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25th November 1966
Page 61
Page 61, 25th November 1966 — THINK OF A NUMBER
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Which of the following most accurately describes the problem?

HERETICS brought before the Inquisition were not informed of the charges against them. They were subjected to a verbal questionnaire in general terms and soon found out that a nil return was unacceptable. They had to plead guilty to specific crimes without being prompted. In most cases the procedure was effective. Sooner or later the victim started a long string of confessions, thus building up the case against himself.

The Ministry of Transport appears to have adopted the techniques of the Inquisition in asking representative organizations for their opinion on drivers' hours without giving a lead of any kind. On paper the present system based on a maximum working day of 11 hours is clearly behind the times. It will be difficult for any of the organizations to say at the end of the month that they believe no change is needed in the present law.

Equally difficult

It is equally difficult to suggest changes without some qualification. The task would have been made easier if the Ministry had put forward its own proposals. Failure to do so is all the more strange when it is known that at the top level there are some strong and definite ideas about what should be done. The Minister of Transport has made no secret of her own opinion that, in the interests of road safety if for no other reason, a working day of 1! hours is too long as well as being out of step with the situation in many ,other countries.

A reduction frOm II hours to 10 would bring operators into line with the recommendation of the Prices and Incomes Board and with the practice of British Road Services. If such a suggestion had come from the Ministry the associations would have been unable and probably unwilling to reject it completely. They would have felt obliged, as did the Prices and Incomes Board, to say that there should be no reduction in the work done and therefore in the wages paid. This would in turn raise the problem of the many drivers who through no fault of their own were unable to get through their present work more quickly.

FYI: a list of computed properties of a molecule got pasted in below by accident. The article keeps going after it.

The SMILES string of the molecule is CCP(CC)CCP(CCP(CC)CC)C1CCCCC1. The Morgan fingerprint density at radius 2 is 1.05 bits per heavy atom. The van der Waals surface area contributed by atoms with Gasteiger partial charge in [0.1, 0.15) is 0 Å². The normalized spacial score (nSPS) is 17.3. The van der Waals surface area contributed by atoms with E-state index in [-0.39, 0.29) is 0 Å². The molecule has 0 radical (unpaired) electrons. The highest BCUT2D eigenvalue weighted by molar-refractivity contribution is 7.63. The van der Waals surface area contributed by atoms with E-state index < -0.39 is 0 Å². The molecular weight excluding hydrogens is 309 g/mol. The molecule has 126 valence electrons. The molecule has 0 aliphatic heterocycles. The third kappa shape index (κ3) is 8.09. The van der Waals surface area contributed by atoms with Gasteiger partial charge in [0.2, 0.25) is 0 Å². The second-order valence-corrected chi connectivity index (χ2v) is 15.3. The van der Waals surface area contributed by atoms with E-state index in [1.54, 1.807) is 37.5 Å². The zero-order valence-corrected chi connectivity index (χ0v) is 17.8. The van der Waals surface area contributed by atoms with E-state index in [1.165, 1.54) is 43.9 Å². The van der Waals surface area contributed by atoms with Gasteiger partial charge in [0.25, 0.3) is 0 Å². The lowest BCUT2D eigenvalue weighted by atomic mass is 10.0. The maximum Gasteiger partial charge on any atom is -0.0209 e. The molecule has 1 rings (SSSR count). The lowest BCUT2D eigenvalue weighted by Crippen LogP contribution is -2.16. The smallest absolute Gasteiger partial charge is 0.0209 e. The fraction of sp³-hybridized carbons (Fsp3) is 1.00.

At least the debate could then begin on a common foundation. Without a lead from the Ministry the associations and the unions may find themselves bidding against each other. As it is the suspicions are already beginning to accumulate. One of the union officials has even been quoted as saying that the Ministry's approach is part of a conspiracy to transfer traffic from road to rail.

The request for observations on a single issue, it might be suggested, goes against the whole spirit of this summer's White Paper on transport policy. The emphasis . all through that document is on the danger of looking at each different transport problem in isolation. There must be a national plan in which the solution to ach problem will find its place.

Some sympathy may be expressed for the Minister and her advisers. What they may have in mind are the dismal circumstances surrounding the increase in the speed limit for heavy goods vehicles nearly 10 years ago. The proposal that the new limit should be -.70 m.p.h. was never in question but this did not prevent almost interminable arguments about schedules and safeguards. The original intention was not to make the change until the disputes had been settled. They continue even after this lapse of time.